Don’t Let Perfect be the Enemy of Good Enough!

Dont Let Perfect Be The Enemy of Good Enough


Lesson of the Day: Don’t Let Perfect be the Enemy of Good Enough!

This site has officially launched. The first lesson you can learn from this site is simple: Don’t let perfect be the enemy of good enough.

When we do something, we want to make sure we do it right. So often we put it aside until we can give it the time and energy that it deserves. And there it sits, the thing you would like to do. And maybe we are reminded of it now and again as we say, “I really should do that. But I want to do it right.”

It could be a conversation or a new initiative or something we have to review or a decision we have to make or something on our someday/maybe list. In our minds, it needs to be perfect. But here’s the thing, no it doesn’t. I’m going to let you in on a little marketing secret, there has never been a perfect proposal submitted, there has never been a perfect article published, and there has never been a perfect speech or sales pitch given.

Have there been crappy proposals submitted? Yes. Have any of them been submitted by me? Yes (I admit it). Have any of them won work. Yes. Have I been beaten by proposals that I would consider an embarrassment to our profession? Yes.

Should I be writing this on a word processor? Maybe, but my phone will do? Should I have spent more time making this website? Maybe, but I threw it together in a couple of hours. Should I be using spellcheck? I should use spellcheck, we’ll see.

There are far too many things to deal with, too many obligations to fill, and too many tasks to do today. And there will be more tomorrow. If you really want to do something and if you really should be doing it, just start doing it. The journey of a thousand miles begins with one step. Success is moving from failure to failure without losing enthusiasm. Plan to trip up. Shoot for not perfect. Because your 80% is most likely better than my 100%. And despite what you are taught, 80% of a great job is almost always better than not doing the thing you want to do, that thing you know you should do, at all.

Let’s not let perfect be the enemy of good enough. Let’s not spend any more time worrying “what if it’s not perfect?” It’s not going to be perfect. But it won’t be a true failure until you give up on it.

I saw Ford Harding, author of the book Rainmaker (which you can now pick up at your local Kinko’s), speak at SMPS DC the other day. He mentioned that our internal expectation of perfect often stops us from developing the business we could be. I agree with that. I’ve seen it. I’ve experienced it. Another thing that he said is that the technical staff is expected to be perfect in their technical work. Marketers have to show the technical staff that their business development efforts don’t have to be perfect. You don’t have to bring back business every time you meet with a potential new client. Just being at that meeting is a little success. And those little successes add up.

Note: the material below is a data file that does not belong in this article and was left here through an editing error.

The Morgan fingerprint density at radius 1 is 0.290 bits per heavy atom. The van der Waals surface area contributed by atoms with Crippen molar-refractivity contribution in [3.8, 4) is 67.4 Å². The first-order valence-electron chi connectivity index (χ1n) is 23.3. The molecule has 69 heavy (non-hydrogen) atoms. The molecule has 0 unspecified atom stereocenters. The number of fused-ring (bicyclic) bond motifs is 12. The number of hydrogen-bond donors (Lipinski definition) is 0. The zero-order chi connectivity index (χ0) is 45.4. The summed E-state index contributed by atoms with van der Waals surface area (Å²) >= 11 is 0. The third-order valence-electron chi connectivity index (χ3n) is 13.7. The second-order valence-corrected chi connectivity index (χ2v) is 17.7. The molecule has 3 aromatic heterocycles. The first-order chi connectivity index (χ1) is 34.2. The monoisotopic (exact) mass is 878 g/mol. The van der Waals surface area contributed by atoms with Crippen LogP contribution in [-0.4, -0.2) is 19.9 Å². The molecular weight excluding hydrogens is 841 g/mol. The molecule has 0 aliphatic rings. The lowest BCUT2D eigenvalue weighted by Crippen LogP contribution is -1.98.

One way to do that might be to shake up a misconception. If you are signing and sealing technical drawings, they actually do not have to be perfect. Perfect is not the expectation of technical work. Perfect is not the “standard of care” an architect or an engineer is held to in a court of law. The “standard of care” is doing as good of a job as any other professional would have (I’m not a lawyer, so this is not legal advice). Every aspect of our life is graded on a curve. Its time that we walk into the classroom with that knowledge in mind.

How can you apply this to your life and career today? Submit a comment to this post. Submit your own post. It doesn’t have to be perfect. It just has to be honest and meet some very minimal guidelines. Give it your 80%. It may just be brilliant!


  1. I wish I could shake this whole theory into the minds of my nit-picky, overly detail-oriented managers. Of course I strive for 100%, but that puts so much pressure on that I usually end up missing that 20% you speak of, in the form of mistakes and errors. Not big errors, like I missed a few resumes or a cover letter, but tiny ones like the font for one line on the SF330 was wrong on one form. Or my boxes on my org chart didn’t line up. It’s never endingly frustrating.

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